COLUMBUS — Manufacturers, coal, oil and gas, farmers and home builders praised the latest Trump administration environmental rollback, while environmental experts warn it will weaken water standards and lead to more pollution across more than 67% of Ohio’s stream miles.
“After five decades of constant litigation and uncertainty, this new rule significantly curtails the all too familiar practice of needing to hire teams of lawyers and attorneys to tell landowners and farmers how to use their land,” Kurt Thiede, administrator for the U.S. Environmental Protection Agency’s District 5 Great Lakes region, which covers Ohio and 5 other states, said Friday at the Ohio Chamber of Commerce Downtown.
“Over many decades and multiple administrations, federal regulators and the courts have expanded the reach of the waters of the U.S. definition, moving from waters a commercial vessel can navigate to isolated wetlands,” he said.
Proponents for the changes say it provides more consistency to those seeking permits.
“This final rule that we’re sharing today provides clarity and consistency across the country of the limits of federal jurisdiction under the Clean Water Act, (and) does so reducing confusion and uncertainty about the scope of the federal government’s authority,” said Maj. Gen. Robert F. Whittle, Jr. who oversees the U.S. Army Corps of Engineers’ Great Lakes and Ohio River Division in Cincinnati.
“If there’s less situations where permits are required and we retain the same staffing, … presumably permit times could be turned around more quickly,” Whittle said.
Under the new revision, ephemeral streams which do not run year-round but only at certain times of the year after rain or snow will no longer be protected. Isolated wetlands will also be excluded from protection under federal law. In Ohio, that’s a majority of the state’s stream miles.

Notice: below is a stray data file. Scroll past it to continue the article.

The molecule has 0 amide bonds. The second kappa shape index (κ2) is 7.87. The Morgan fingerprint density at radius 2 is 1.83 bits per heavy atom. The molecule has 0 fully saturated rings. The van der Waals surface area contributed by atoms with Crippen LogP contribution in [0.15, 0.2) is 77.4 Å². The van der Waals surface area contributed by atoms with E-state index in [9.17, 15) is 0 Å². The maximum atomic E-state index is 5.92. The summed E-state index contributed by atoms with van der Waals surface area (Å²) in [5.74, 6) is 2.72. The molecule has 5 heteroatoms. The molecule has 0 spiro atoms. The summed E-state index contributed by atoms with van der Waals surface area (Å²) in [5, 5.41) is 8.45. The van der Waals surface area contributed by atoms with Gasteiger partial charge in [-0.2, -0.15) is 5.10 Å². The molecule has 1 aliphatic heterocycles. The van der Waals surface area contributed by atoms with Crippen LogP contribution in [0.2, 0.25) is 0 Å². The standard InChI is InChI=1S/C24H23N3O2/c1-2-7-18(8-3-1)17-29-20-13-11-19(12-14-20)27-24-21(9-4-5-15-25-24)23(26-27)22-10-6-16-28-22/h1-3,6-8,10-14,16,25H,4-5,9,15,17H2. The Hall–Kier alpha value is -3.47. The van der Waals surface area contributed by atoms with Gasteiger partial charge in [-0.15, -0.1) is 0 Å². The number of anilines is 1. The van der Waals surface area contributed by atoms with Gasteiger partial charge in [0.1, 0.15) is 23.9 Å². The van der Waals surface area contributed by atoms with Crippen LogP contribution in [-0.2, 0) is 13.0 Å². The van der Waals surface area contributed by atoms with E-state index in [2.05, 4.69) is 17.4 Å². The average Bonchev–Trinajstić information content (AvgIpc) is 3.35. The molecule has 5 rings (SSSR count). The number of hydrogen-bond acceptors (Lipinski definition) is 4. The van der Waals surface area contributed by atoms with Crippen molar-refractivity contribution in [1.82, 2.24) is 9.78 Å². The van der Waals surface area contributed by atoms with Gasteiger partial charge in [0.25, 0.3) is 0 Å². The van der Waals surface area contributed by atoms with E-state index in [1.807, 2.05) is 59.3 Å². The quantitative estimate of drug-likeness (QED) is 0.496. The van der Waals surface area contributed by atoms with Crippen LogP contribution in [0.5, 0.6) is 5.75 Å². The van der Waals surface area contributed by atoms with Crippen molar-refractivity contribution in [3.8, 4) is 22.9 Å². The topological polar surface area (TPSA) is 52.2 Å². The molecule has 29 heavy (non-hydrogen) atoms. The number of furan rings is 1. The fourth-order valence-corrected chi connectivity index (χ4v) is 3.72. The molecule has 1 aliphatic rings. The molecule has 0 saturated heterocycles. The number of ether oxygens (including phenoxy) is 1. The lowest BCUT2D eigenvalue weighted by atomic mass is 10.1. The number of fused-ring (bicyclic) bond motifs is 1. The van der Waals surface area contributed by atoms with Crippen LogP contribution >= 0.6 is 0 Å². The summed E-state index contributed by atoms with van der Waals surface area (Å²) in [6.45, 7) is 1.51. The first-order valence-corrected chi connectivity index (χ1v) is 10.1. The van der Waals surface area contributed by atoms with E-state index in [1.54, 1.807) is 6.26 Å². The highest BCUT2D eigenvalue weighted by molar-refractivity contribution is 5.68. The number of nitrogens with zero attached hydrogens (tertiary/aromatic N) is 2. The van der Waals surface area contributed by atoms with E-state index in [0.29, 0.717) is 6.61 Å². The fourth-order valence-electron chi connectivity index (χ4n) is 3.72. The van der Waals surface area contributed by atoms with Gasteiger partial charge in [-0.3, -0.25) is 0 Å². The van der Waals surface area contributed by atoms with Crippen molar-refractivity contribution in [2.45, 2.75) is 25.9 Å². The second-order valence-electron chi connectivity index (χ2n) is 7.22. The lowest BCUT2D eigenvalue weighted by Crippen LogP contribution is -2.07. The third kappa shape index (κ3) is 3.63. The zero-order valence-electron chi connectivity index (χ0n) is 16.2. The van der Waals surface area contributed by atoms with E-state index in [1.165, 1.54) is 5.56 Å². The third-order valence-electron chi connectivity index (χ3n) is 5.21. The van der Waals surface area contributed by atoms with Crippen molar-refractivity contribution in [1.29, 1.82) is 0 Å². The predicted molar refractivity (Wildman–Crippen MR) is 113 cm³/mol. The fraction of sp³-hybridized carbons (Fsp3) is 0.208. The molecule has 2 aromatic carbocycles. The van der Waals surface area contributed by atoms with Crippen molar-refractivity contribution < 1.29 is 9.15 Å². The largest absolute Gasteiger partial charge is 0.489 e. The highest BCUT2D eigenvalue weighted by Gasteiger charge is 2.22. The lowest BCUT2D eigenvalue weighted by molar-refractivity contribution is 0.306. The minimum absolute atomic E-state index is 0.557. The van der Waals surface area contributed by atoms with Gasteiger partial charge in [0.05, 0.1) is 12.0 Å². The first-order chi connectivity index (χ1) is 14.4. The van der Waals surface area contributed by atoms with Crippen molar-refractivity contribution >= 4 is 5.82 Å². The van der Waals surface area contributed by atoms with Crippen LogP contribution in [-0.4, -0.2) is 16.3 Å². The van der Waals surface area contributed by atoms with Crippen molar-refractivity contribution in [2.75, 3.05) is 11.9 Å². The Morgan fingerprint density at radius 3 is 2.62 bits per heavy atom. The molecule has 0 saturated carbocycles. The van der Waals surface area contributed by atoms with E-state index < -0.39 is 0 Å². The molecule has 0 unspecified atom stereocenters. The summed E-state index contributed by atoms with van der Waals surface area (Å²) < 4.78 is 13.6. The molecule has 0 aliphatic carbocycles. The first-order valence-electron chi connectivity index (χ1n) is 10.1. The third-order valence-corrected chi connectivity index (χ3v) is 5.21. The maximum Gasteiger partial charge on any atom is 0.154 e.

Ohio has already lost 90% of its original wetlands. There used to be 5 million acres of wetlands across the state. Now there are only 500,000 acres, making Ohio second in the nation for the amount of wetlands lost.
Mick Micacchion, a wetland ecologist and vice president of the Ohio Wetlands Association, a nonprofit organization dedicated to promoting and protecting wetlands, estimates Ohio will likely lose an additional 10% to 20% more wetlands with the rule change.
There is an Ohio law to protect wetlands, but it does not go nearly as far to protect them as the former federal law did, he said.
Federal officials say the new interpretation of the law does nothing to prevent states from stepping in to fill that regulatory void.
When Ohio EPA was contacted Friday and asked if that might happen, a spokesperson responded: “Ohio EPA will be closely reviewing the new rule to determine how it impacts streams and wetlands in Ohio.”
A similar response was given nearly a year ago when the proposed revisions were first proposed by the Trump administration.
Gov. Mike DeWine previously filed several objections as attorney general when the rule was revised during the Obama administration, arguing that the language was too broad.
“There’s so many development interests that the state usually chooses not to kind of interfere with those,” said Cinnamon Carlarne, who specializes in environmental law at Ohio State University’s Moritz College of Law.
“In Ohio, because of all the problems with Lake Erie and agricultural runoff and non-point source pollution, I think what we’ve seen is a lot of really serious work being done in that space, — but with great care and caution in a very conservative way. So the odds of [the state] being more aggressive in this context are highly unlikely.”
The rule change is expected to take effect by April, officials said. For more information about the rule visit, https://www.epa.gov/nwpr.